Garutti (1988) studying the ichthyofauna of Barra Funda Stream, Preto River basin (approximately 14 km of length), recorded the same species found in the present investigation, including A. fuscoguttatus, found in this study in all sampling months and in the three stream segments. Garutti (op. cit.) also verified that the main characteristic in the longitudinal succession was the addition of species, progressing from the headwaters toward the mouth. Besides size differences, addition of species was also evidenced in this work, with 2 species occurring in headwaters (A. fuscoguttatus and G. carapo), 5 in middle course (A. fuscoguttatus, G. carapo, H. ancistroides, P. reticulata, S. marmoratus), and 6 in mouth (A. fuscoguttatus, G. carapo, H. ancistroides, P. reticulata, O. pintoi, A. altiparanae).

Cluster analysis showed an ecological group of A. fuscoguttatus immatures and low depth in the middle course indicating a probable function of this abiotic parameter in that stage of ontogenetic development. The association between the macrophyte Heteranthera reniformis (Pontederiaceae) and the mollusc Planorbidae also showed constancy along the study period. According to Correa-Soares (1985), H. reniformis constitutes source of food for Biomphalaria tenagophila (Planorbidae) during all months of the year.

The fish species composition encountered in the tributary stream of Cedro Stream indicates that in this stream some species are successful as A. fuscoguttatus, which demonstrated a plasticity in terms of microhabitat, pH and dissolved oxygen. In headwaters, specimens were captured in pools or among macrophytes roots (Brachiaria sp.) throughout sampling months; in middle course, immatures were collected in low depth and in the macrophyte Heteranthera reniformis, while adults were found in deep and shallow stretches, and in mouth, the catfishes were sampled in pools or riffles. Such plasticity can be reinforced by a preliminary sampling performed in February 1999, when it was observed an air breathing behavior for this species in headwaters with a dissolved oxygen concentration of 1.0 mg L–1. Some representatives of the subfamily Callichthyinae exhibit air breathing as Hoplosternum thoracatum (Gee & Graham, 1978), H. littorale and Callichthys callichthys (Carter & Beadle, 1931), and Megalechis personata (Mol et al., 1999). In Corydoradinae there are evidences only for Brochis splendens (Gee & Graham, 1978) and Corydoras aeneus (Kramer & McClure, 1980). Therefore, based on indicators above mentioned, there is a hypothesis that must be tested aiming to know if A. fuscoguttatus is the first recorded species of the genus with air breathing as an adaptation to hypoxic waters.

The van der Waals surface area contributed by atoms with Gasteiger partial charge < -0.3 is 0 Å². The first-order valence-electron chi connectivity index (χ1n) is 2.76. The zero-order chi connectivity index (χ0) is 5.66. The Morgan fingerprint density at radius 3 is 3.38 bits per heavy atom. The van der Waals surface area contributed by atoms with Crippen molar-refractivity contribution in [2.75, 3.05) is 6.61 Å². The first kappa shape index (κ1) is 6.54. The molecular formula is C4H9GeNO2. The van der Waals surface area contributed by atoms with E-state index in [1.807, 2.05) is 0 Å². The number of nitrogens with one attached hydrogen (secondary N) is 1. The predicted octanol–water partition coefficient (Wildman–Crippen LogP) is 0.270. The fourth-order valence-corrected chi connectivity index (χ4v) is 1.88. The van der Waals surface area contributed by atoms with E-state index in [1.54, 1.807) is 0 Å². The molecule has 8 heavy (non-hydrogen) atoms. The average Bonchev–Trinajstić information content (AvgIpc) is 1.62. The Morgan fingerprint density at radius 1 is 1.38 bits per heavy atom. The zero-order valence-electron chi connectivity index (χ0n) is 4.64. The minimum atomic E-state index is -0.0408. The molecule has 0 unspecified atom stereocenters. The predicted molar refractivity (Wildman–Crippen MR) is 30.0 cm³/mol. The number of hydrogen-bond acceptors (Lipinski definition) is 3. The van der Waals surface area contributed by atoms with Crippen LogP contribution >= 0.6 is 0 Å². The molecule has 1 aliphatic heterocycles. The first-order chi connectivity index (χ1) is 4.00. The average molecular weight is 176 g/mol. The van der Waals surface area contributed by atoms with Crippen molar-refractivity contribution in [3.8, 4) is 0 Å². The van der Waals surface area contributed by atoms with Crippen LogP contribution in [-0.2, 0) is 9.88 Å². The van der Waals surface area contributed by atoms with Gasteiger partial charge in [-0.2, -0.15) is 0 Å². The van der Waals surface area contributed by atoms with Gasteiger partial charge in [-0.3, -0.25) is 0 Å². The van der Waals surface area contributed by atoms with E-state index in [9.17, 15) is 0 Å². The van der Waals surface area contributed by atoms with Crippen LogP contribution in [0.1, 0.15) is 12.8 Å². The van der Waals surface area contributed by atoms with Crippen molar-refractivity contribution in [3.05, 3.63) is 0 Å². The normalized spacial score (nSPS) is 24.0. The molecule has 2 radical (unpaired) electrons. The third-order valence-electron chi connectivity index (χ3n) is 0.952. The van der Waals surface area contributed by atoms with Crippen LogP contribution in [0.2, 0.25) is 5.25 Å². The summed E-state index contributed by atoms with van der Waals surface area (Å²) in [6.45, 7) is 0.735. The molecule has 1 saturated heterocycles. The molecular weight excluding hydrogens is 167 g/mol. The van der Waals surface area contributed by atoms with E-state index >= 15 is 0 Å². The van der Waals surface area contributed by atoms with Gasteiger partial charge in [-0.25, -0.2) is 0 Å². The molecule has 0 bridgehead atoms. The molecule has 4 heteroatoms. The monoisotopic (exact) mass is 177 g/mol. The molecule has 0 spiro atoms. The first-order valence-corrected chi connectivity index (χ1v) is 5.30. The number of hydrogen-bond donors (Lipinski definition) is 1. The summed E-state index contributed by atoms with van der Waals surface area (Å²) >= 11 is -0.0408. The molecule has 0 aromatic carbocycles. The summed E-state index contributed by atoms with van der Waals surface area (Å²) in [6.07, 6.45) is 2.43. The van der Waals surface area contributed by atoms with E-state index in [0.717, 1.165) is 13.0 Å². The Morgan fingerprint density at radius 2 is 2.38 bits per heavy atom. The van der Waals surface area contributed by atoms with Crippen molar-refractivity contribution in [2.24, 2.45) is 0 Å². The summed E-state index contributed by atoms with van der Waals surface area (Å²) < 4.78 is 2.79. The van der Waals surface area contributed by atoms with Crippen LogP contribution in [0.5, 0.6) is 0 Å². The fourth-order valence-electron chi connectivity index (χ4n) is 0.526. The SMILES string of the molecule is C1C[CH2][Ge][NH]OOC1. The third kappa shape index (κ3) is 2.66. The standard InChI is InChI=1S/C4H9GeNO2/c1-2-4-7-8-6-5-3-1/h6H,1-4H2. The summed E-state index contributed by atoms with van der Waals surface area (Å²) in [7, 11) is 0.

Pronounced differences among dissolved oxygen concentrations along the study period were found. The lowest oxygen levels were obtained in headwaters as verified by Necchi (1992) also in the region of São José do Rio Preto. Besides the characteristics inherent to each stream segment, the variation in the amount of oxygen in the three sampling sites suggests adaptative strategies that enable A. fuscoguttatus to inhabit the whole stream with its distinct microhabitats. Thus, considering that some Aspidoras species are very appreciated in aquaria as A. fuscoguttatus (pers. obs.), A. pauciradiatus and A. menezesi (Pinkerton, 1987), A. raimundi (Schindler & Staeck, 1996), ecological data obtained in natural environment, as did in this study, can contribute to the production of these ornamental fishes in artificial conditions, reducing the irregular and predatory extraction made in the Brazilian hydrographic basins.

Acknowledgments — This research was supported by a CAPES personal grant to the first author. We are grateful to Antonio F. M. Camargo, Virgínia S. Uieda, Dorotéia R. S. Souza, and Francisco Langeani, for their criticism and valuable suggestions; to Neusa T. Ranga for vascular plants identification; to Orlando Necchi Júnior and Luiz H. Z. Branco for macroalgae identification; to Antonio J. Manzato for statistical orientation; to Andréia A. Rezende for help in the use of Fitopac software; to Nilson D. Menezes for granulometric analysis of substrate samples; to Henrique F. Chaves and Roselene S. C. Ferreira for help in field and laboratory work; to Patrícia R. Delboni for help in the preparation of figures, and to Carlos Daghlian for helping to improve the english text.



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Correspondence to
Renato Braz de Araujo
Rua Joana Anderi Chalela, 335
CEP 15030-650, São José do Rio Preto, SP, Brazil

Received January 14, 2002
Accepted May 16, 2002
Distributed August 31, 2003